In one way I am glad that interoperability and privacy is once again becoming a “hot button” topic for conversation in the wild world of education. While the two terms might make may in schools roll their eyes, throw up their hands, or turn a blind eye, they are becoming more and more a concern in the everyday lives of student data stewards globally. Items in the news, new organizations playing a role in the topic and even additional funding opportunities from outside sources can help support the right data getting to the right place at the right time under local control.
The other side of this coin is that, like fashion, this has been a topic really since 1997 when the origins of many of the technical standards organizations were formed by various communities to support the needs around data interoperability and in some cases privacy. The SIF Association, now the Access 4 Learning Community, was the first group focused and driven by K12 end users demanding marketplace providers to address their growing data management issues at the local and state level. So, in essence the topics are not “new” but elevating the awareness factor can benefit us all.
But that is only part of the story. I am very proud of the thousands of organizations, volunteer hours, membership dues support and the community involvement that has been driving the work of this Community for now more than 20 years.
I mentioned to an outstanding group of educational support agencies last week that in my tenure at A4L, I have seen more than 37 national projects, supported by hundreds of millions of dollars, fail in their attempts to move the marketplace, support schools and states, or systemically change how we address the roles of the data stewards. Generally, they either had no established and vested community just an end product or they had a community with no clear “what does success look like” in mind.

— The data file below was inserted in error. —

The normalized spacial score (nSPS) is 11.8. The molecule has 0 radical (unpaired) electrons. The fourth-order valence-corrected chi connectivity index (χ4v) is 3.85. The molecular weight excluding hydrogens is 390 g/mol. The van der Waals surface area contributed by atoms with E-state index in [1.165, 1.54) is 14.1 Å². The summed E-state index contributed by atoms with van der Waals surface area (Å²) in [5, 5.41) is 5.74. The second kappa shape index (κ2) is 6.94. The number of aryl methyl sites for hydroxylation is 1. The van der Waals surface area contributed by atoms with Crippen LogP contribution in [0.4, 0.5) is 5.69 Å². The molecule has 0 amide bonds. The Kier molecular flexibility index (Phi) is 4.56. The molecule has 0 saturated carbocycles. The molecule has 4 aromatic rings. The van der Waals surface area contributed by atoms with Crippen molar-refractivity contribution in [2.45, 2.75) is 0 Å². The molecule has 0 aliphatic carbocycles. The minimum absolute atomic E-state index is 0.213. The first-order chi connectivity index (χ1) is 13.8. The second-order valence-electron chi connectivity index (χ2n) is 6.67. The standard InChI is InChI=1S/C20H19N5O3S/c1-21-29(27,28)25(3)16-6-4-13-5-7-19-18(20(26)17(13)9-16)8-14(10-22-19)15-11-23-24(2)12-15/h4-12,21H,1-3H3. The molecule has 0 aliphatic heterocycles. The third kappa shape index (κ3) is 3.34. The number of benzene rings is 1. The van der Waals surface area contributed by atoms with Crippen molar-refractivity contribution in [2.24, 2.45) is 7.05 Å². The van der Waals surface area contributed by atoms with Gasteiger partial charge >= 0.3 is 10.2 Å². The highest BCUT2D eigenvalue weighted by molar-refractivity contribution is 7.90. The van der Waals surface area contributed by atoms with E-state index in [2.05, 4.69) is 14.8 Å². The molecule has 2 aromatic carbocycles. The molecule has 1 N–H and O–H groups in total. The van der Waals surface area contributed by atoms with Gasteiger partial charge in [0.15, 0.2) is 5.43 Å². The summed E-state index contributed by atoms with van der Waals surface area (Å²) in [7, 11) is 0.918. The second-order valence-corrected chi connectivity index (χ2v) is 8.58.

A4L and the SIF Specifications are in that way VERY different. With our tiny staff the community determines the technical issues to address, the community does the technical development and the community gets the word out on the need for standardized data interoperability strategies – not driven by a staff or one or two vendors. It is written into our By-Laws! It means the specification development might take longer but we have transparent governance, development processes and community resources allocations for any to view.
Look soon for the next Community technical blueprint, codenamed “Unity”, to be released which will allow the thousands of applications using the previous SIF Specifications an easy lift to a new modern infrastructure, a data model aligned to the Common Education Data Standard, additional privacy controls in a Global Educational Privacy Standard, and the inclusion of standardized xPress API functionalities currently being used on the ground for rostering, student records exchange, IEP and soon grade pass back.
I am proud of this Community. The work is Community driven, Community resourced and Community developed around transparent processes – for over 20 years of learning impact!